Note: This article was authored by two interns in our market research department as an opportunity for them to highlight some of their findings; Ben Greeley and Shane Oommen
The recent Covid-19 pandemic was disastrous to small businesses, causing 43% of businesses to temporarily close, and employment to fall by 40%. Many of these firms had little cash on hand prior to the pandemic and were forced to dramatically cut expenses, take on debt, or declare bankruptcy. Among these firms were franchises, which by and large have not needed to cease operations during the pandemic. In fact, many saw increased business. Among the owners of these firms, and thus impacted by the pandemic, are women. In light of Women’s Month as well as the pandemic’s impact, it is worth examining how the pandemic has affected female entrepreneurs.
The numbers speak for themselves.
Women own or co-own about 265,000 franchises, or 35 % of all U.S. franchise outlets, up 24% from a decade ago. Based upon a report from Franchise Business Review, child services are the leading franchise sector for women franchise owners where 51% of franchises are women. Travel and hospitality has an even split between male and female owners, and retail (43%), fitness (39%), and sports and recreation (36%) round out the five sectors with the highest percentages of female ownership. A popular sector among women franchisees and franchisors is home services. Women franchise owners outnumber men in several industries, including decorating services (86% women-owned), modeling schools and beauty pageants (68%), clothing, toys and accessories (63%) and travel agencies (61%). The upfront capital required to start a franchise varies, though over half of women surveyed spent less than $50,000, 17% spent between $50,000 and $100,000, and nine percent spent up to $175,000. 22% spent between $175,000 and over $1 million, and only two percent spent as much as $1 million+.
Impressively, 30% of female respondents have owned their business for 10 years or more. 17% just launched last year, 20% two to three years, and 13% four to five years. In total, businesses that have been open for five years or less account for exactly 50% of female owned franchises (as per respondents). 15% of these women-owned businesses have been open six to nine years.
In a Franchise Business Review survey of 8,800 women who own franchises, 87% said they enjoy operating their business, while 75% said they would recommend their franchise brand to others. Women that enter franchising often are leaving corporate roles.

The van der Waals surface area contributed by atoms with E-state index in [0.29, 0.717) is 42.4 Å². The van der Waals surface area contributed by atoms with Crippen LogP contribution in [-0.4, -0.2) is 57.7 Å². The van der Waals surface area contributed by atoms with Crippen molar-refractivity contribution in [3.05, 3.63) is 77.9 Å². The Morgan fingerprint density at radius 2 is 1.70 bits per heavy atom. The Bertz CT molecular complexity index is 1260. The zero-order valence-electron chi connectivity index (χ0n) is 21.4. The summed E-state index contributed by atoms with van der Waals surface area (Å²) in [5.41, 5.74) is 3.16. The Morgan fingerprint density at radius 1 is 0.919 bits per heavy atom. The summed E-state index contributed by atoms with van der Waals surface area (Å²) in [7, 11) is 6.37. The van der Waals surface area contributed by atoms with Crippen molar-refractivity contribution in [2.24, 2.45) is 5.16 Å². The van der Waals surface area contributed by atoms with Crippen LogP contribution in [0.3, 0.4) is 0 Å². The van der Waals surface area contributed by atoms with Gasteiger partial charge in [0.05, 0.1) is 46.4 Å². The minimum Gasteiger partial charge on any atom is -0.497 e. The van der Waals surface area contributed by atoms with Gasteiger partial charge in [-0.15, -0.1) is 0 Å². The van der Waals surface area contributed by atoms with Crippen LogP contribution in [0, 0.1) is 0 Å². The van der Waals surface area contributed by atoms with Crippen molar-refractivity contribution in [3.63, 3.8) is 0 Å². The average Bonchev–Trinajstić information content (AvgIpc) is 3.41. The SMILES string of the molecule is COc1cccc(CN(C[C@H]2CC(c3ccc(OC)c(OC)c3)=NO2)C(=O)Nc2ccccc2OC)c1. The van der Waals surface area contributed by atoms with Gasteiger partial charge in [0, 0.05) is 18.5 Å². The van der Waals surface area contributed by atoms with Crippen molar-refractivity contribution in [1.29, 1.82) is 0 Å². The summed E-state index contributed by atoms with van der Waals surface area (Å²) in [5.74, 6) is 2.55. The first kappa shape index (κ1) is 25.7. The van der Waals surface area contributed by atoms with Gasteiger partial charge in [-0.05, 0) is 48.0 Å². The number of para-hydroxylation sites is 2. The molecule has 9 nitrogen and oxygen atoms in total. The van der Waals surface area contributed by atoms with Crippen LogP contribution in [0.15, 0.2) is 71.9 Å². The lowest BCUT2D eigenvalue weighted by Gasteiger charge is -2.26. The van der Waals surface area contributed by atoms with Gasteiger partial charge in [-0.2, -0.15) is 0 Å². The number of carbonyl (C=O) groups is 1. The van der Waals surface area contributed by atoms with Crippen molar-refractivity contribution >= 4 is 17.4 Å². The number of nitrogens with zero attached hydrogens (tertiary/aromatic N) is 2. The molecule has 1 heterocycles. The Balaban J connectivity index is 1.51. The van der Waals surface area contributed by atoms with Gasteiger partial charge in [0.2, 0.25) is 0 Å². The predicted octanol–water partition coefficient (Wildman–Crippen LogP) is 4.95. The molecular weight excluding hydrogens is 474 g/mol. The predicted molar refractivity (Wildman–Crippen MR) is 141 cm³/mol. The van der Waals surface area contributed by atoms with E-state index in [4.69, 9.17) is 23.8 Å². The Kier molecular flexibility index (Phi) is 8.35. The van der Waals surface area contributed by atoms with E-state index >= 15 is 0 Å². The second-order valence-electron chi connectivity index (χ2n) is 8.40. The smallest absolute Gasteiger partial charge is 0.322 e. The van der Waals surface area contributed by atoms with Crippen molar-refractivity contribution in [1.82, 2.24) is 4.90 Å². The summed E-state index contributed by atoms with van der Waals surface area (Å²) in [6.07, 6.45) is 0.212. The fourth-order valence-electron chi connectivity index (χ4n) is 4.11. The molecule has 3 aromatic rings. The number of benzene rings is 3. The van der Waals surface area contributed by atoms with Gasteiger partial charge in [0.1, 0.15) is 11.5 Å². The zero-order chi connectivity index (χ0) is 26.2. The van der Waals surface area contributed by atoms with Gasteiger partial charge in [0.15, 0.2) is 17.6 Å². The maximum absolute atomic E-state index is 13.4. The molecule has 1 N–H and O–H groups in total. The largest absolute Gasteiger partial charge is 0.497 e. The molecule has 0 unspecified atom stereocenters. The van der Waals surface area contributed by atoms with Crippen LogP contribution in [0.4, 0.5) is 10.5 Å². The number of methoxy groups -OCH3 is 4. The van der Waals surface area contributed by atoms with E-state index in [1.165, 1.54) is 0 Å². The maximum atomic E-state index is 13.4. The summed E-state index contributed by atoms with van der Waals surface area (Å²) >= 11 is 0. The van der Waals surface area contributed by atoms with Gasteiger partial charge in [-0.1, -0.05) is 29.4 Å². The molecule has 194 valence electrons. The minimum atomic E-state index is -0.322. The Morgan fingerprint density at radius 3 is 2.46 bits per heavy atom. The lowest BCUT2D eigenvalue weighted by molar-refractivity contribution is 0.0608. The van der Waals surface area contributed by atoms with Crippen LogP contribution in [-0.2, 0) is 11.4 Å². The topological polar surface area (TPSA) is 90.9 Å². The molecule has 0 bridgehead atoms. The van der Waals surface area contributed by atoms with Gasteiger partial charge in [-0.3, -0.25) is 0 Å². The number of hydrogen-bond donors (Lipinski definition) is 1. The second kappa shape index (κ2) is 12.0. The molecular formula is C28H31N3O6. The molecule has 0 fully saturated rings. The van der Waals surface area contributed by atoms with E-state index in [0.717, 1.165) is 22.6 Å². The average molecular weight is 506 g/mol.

Stacy Griner, a franchisee in Georgia, is the quintessential example. Coming from a background in big law, she retired early, and seeing an ad for Kika’s Stretch Studios, decided to open a franchise in the heart of Atlanta. Kika’s Stretch Studios offer stretching therapy in small class sessions. She opened in 2019, and almost as soon was closing it up again for the pandemic. Fortunately, Georgia reopened early, and quickly Stacy was building strong client relationships that maintained fidelity through the waves of Covid-19 fears. As a female minority business owner, she saw firsthand the discriminatory lending that stifled entrepreneurship at the start, and the uneven distribution of PPP loans that failed to save it during the pandemic. She felt fortunate to have acquired capital and savvy in her corporate career, but warns that lenders do not care about any background but successful business management – which as a new business owner, she originally lacked. Reflecting on similar businesses, she doesn’t see corporate chain gyms downsizing going forward, “people will be vaccinated, and business will continue as usual.” Asked about crowdfunding, she thinks it’s good to have new avenues, but “nothing will change as long as small business lenders frequently tell women and minority entrepreneurs ‘No’.” On whether she’d recommend franchising to other women, she would, warns that the challenges are numerous, but happy clients make up for it.
At FundingFuel, we hope to ameliorate those challenges, and help franchisees focus on making clients happy. In light of Women’s Month, we hope to help women entrepreneurs support local communities and economies, by the community, for the community.
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